China Diary, Opinions

Day 204: Five Stages Of Screenings


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On Wednesday, we sat down together with editor’s assistant and finished the latest cut of the movie, and then went out to screen our film with Max.

There are five stages of screening a work print that I’ve observed through all the films I’ve worked on:

  • Assembly cut: The first screening. Usually, the film is too long, gets jarring and boring and is full of mistakes, plus all the VFX is missing so it’s also very confusing – but you get a great feeling of the characters and the story, if they work overall, or not.
  • Director’s cut: Now, you’ve had a chance to work on the film with an editor, and this version is something you are happy with – given the early stage VFX and sounds you have at use. Usually, this film will work for you the director very well, since you reference it to the assembly cut, but the producers are usually a bit more suspicious at that stage. A good producer can smell at this point whether or not the director has lost his or her’s mind, and either allow him/her to proceed – or find another editor to help.
  • The Uncanny cut: This is the cut which you’ve worked hard with every department. You have 70% finished VFX, preliminary sound work, early stage music and more advanced edit. Now this here is the hardest cut to watch, since usually for an outsider, it looks just terrible cheap TV. The reason is because, well, nothing is ready, but they appear to an unexperienced eye like they could almost be finished, but just don’t do anything to you emotionally. Also, during this time you also realize that you indeed need one more round of heavy editing. The film is 70% done, but the last 30% is what really counts!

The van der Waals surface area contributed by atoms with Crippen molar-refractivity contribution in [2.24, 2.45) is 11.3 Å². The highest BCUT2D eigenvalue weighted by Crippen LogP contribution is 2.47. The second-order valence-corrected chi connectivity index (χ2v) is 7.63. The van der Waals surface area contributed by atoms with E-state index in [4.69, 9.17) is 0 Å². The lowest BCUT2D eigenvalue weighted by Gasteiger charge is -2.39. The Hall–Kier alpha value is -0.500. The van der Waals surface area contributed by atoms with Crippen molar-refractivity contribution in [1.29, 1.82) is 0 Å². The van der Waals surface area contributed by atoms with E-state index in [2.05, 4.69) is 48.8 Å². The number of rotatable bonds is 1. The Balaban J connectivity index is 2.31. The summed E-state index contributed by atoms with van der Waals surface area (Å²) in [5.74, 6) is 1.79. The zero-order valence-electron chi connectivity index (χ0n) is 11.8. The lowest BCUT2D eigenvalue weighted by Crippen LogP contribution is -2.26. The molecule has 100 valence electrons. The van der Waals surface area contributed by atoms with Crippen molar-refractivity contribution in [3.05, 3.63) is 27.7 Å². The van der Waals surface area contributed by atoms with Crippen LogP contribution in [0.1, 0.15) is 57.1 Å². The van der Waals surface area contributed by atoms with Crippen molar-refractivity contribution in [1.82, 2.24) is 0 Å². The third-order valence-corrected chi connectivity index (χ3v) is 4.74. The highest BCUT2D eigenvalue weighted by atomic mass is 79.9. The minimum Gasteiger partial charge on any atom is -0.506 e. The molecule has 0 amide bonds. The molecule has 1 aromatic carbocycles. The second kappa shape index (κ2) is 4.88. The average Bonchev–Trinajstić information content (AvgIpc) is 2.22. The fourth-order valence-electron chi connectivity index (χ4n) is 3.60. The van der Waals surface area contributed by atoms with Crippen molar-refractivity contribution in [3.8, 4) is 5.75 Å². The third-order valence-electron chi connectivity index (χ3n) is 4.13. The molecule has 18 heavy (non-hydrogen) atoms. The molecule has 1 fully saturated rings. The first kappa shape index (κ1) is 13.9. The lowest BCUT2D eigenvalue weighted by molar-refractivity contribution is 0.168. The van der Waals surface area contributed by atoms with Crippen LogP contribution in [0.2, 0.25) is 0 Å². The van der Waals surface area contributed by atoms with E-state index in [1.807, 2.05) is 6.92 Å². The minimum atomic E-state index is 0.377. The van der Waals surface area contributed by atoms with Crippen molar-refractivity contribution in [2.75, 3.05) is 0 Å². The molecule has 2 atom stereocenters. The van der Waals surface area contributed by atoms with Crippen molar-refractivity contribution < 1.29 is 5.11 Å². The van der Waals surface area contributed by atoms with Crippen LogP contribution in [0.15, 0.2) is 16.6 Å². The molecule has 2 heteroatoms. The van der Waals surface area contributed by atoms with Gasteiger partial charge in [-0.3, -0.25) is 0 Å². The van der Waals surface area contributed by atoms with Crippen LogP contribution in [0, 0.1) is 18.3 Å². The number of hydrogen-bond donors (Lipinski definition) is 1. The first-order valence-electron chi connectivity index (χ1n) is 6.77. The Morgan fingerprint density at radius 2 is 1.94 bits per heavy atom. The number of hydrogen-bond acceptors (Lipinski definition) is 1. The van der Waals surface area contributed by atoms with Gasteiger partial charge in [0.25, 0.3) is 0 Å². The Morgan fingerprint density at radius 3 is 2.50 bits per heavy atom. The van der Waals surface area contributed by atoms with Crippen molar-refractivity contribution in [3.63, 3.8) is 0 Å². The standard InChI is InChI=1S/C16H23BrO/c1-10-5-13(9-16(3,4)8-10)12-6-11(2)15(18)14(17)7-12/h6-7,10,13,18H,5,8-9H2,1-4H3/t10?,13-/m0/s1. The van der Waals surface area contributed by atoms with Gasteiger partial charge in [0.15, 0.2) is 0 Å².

• The Locked cut: At one point, you will have to lock the cut and then nothing can be done to it anymore. After that, you just have to wish you’ll be able to guide the film towards a favorable outcome, but it’s tricky, since what you see as the locked cut will probably be still very heavily in the uncanny valley, and getting it right might feel like an almost impossible task. But as things progress – you get the dialogue premix, you get more advanced VFX, the actual music starts to find its’ tone and place – the film just turns better and better.
  • Final film: At this point, you have no more any idea whether or not your film is worth anything, or just a confusing mess. You’ve stared at the cut, the sound edit, the music edit and the thousands of changes to VFX for so long, it’s really hard to see the big picture anymore. All you can do is focus on getting the details right, and hope the big picture works. If you’ve paid enough attention to the four previous steps, you shouldn’t have anything to worry about – but if you’ve skipped one of the steps above, you might even end up jumping back to uncanny valley and re-opening the cut again.

I feel that with The Ark, we are now stepping from Uncanny Valley towards the Locked Cut. There are still few things I’d like to tweak, and Max has also few things he wants to try out for the beginning of the movie, but I had a great feeling after our Wednesday screening, and I’m hopeful we are pretty well in the way of making the film rock solid.

After the screening, VHQ had arranged a party for the clients, and while I was hopelessly late from there, there was still good vibe going on with loads of people hanging around, having drinks and talking shop and non-shop. I sat down with Chris over a bunch of drinks and chat, but headed back home around midnight (after a quick McD night snack) because the next morning would be an early one for me, as I would be heading back to Finland.

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The China Diary continues when I go back next time, so until then, thanks for reading! And don’t forget, Iron Sky The Coming Race is starting its’ theatrical run in our world fan premiere on 16.1. – stay tuned!

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China Diary

Day 203: About done